Sony MDR-RF950RK Wireless Heaphones

3.25/5 (4 Reviews)


Product Description

900 MHZ RF Wireless Headphones


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Reviews 1 - 4 (4 Reviews Total)

User Reviews

Overall Rating:5
Value Rating:4
Submitted by Vincent a Audio Enthusiast

Date Reviewed: December 12, 1999

Bottom Line:   
If you ask any pro musician they’ll tell you that corded microphones sound better than cordless ones, in fact anything that has to do with sound will always sound better hard wired than wireless. But you still see plenty of musicians roaming stages with wireless mikes and instruments. That’s because sometimes the convenience of wireless out weighs the necessity for optimum sound reproduction.

If you are looking for the best sounding headphones on the planet, then look elsewhere. But if you are looking for the convenience and freedom of cordless, then the Sony MDR-RF950RK is as good as it gets.

These phones use 900MHz technology that penetrates through walls so you can roam about the house (or yard) and not lose a signal from the transmitter/base station, which must be plugged into a 110v outlet and connected to your source such as a T.V., Receiver, etc. The base station also doubles as a place to hang the headphones when not in use and as a battery charger for the two AA NiCad batteries that are supplied.

Battery life is very good on these phones, but I did come across one strange problem. I wanted to purchase a second set of rechargeable batteries so I could always have a pair charging in the base in the event the pair in the phones go dead during a listening session. I bought rechargeable NiCad AA batteries from Radio Shack, Eveready and Ray-O-Vac. NONE of these batteries would accept a charge from the Sony base station! Only Sony rechargeable batteries will work in the base station (how convenient for Sony!) and Sony wants $19.87 a battery! Plus shipping! The good news is you can use standard AA batteries and just toss them when their dead.

Another strange quirk is that the base station has four recesses on the bottom for rubber feet, but it only came with two rubber feet and the other two recesses were empty! I called Sony on this one and the woman I spoke with told me that the parts schematic for the base only shows two rubber feet but I could order two more if I wanted. Strange? If this is Sony’s way of cutting corners, then that’s pretty lame! Especially at a MSRP of $149.99 for these phones. (I paid $119.95 through netmarket.com).

One nice feature about these Headphones is the Auto Power on/off. You put the phones on your head and they turn on. Take them off and they shut down. This is great for conserving battery life and for those late nights when you fall asleep with the phones on your head and your conscious enough to pull the phones off your head but not conscious enough to fiddle with a power switch.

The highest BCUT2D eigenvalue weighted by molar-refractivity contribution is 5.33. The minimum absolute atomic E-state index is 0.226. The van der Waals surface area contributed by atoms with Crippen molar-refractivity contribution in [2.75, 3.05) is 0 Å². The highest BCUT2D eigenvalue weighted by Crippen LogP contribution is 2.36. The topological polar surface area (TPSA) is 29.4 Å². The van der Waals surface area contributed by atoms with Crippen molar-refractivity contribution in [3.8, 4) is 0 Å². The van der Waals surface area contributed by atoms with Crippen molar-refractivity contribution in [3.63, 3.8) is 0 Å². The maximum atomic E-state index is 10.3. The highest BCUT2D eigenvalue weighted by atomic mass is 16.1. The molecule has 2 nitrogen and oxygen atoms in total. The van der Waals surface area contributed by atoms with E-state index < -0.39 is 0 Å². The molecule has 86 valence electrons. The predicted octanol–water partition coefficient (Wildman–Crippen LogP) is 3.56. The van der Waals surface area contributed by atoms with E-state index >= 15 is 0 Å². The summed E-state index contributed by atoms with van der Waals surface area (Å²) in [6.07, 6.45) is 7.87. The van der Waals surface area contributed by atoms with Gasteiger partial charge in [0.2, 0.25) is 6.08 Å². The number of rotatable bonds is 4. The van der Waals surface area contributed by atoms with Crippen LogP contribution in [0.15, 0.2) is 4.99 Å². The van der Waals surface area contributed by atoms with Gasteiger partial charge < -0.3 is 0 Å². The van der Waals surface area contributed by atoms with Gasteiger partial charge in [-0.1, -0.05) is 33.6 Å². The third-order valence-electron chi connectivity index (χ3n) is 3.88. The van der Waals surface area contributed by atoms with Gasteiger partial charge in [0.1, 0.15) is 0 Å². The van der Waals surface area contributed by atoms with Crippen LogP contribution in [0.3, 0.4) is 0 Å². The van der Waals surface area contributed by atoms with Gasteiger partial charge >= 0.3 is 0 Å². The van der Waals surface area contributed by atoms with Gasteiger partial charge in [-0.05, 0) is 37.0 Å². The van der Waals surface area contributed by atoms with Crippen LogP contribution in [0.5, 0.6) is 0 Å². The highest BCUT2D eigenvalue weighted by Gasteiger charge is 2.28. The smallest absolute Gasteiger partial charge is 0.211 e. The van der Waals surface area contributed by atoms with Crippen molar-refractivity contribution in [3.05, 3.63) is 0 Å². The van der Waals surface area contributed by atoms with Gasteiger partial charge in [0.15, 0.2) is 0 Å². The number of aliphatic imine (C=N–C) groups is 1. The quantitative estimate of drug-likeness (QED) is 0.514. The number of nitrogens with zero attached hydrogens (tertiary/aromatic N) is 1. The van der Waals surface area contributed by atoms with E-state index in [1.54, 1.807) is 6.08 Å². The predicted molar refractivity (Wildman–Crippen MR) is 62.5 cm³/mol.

These Headphones are very lightweight (even with the batteries) and comfortable. They sound pretty decent (for cordless) and battery life is excellent. I tried two other Cordless Headphones before settling on the Sony’s. The Recoton W500 ($149.99) and Sennheiser RS6 ($299). I actually felt that the Recoton’s sounded a little better than the Sony’s but they were heavy and very uncomfortable. As for the Sennheiser’s, I was surprised to find that they had considerably more “hiss” than the Sony or Recoton and I’ve heard from others that their battery life is terrible.

If your looking for a good Cordless Headphone for late night Music listening or Movie watching while the wife/girlfriend sleeps, then the relationship saving capabilities of these Headphones alone makes them worth their weight in gold and deserving of a five star rating!

-Vincent

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Used product for:   3 months to 1 year

Duration Product Used:   Audio Enthusiast

Product model year:   1999



Overall Rating:4
Value Rating:5
Submitted by Woody Isbell a Audio Enthusiast

Date Reviewed: November 15, 1999

Bottom Line:   
I bought a pair of these after spending a few weeks with it's slightly lower priced sibling ... the Sony MDR-RF930.

Both have proven to be very satisfactory in the most important parameters, which for me are: good sound quality, low drain on batteries, and the ability to listen to them without being in the same room with the equipment that drives them.

I especially appreciate the automatic on-off feature. This renders it impossible to "forget" to turn them off ... thus running the batteries down for no good reason!